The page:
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That is really interesting,Isonzo Karst! I just wonder if a gps would work in orbit since the gps satellites pinpoint a location on the surface of the earth. I am going to try and look it up!

 

There's no reason it wouldn't. Each satellites signal is a sphere. Two spheres (satellites) intersect to create a circle. Add a third sphere to intersect with the circle and you have two points. One more and it is down to a single point in space.

 

Our GPS's give us a location (inaccurately) with just three satellites by making an assumption that we are on the planet. The other point is in space somewhere.

 

But remember the other element to the GPS is that we have a grid on the planet saying where those points relate to on the earth.

The satellites will know where we are, but there is no GPS grid in space (correct me if I'm wrong) so we wouldn't be able to put a reference to where the satellite was telling us we were.

 

http://www.geocaching.com/seek/cache_details.aspx?guid=611d0635-a1cf-41bc-a0cc-a6038ae288d5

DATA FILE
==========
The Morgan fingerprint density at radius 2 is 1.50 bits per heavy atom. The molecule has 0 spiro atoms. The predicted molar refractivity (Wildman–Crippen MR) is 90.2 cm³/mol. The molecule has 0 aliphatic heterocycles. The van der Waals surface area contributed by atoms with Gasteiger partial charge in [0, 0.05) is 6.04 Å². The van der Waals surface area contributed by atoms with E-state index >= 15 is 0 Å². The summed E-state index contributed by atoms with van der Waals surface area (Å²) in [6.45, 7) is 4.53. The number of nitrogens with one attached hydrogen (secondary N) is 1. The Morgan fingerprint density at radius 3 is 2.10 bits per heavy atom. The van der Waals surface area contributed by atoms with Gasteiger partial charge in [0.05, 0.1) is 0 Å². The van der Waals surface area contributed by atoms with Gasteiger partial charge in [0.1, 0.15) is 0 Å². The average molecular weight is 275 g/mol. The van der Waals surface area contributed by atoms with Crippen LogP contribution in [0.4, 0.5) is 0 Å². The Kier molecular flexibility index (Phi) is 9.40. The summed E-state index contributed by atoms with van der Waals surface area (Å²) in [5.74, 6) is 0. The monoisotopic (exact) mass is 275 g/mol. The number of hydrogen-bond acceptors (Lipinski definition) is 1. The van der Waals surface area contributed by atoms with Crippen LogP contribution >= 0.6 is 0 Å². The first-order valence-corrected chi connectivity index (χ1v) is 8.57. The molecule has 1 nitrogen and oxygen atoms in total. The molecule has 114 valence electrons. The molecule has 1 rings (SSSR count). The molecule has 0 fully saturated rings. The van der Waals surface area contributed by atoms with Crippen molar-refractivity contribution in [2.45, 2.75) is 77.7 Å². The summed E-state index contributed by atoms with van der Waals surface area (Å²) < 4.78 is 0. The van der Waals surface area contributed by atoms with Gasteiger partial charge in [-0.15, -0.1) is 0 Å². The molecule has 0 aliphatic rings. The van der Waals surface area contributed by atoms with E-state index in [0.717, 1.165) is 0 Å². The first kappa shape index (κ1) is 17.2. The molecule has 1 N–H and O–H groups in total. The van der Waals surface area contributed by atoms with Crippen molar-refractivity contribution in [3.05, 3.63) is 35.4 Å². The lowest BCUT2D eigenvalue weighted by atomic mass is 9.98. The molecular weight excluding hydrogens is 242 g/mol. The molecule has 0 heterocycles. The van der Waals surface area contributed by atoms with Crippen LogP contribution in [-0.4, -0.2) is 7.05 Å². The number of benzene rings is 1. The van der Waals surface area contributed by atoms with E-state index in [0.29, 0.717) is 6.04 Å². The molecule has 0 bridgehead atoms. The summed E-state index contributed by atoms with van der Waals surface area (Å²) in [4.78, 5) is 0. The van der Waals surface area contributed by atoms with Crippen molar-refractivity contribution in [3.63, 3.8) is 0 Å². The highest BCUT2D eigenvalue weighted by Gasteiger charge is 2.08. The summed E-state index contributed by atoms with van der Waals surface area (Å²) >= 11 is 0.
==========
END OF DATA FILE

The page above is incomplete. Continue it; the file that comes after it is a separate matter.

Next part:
There's a link to the space station cache. Please don't post notes on it. They've had a lot of trouble with people posting notes and cluttering up the pages. Also then everyone who has a watch on it writes in and complains because they're getting a ton of email, which in turn creates more mess.

They've had to lock it periodically because of this. Post comments on these forums if you've got them, not the cache pages in this case.

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I put a cache on the sun. Have fun retrieving it though.
I'd save that one for a night-cache run. Too hot during the day. Edited by Portland Cyclist
  • Funny 1

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That is really interesting,Isonzo Karst! I just wonder if a gps would work in orbit since the gps satellites pinpoint a location on the surface of the earth. I am going to try and look it up!

 

There's no reason it wouldn't. Each satellites signal is a sphere. Two spheres (satellites) intersect to create a circle. Add a third sphere to intersect with the circle and you have two points. One more and it is down to a single point in space.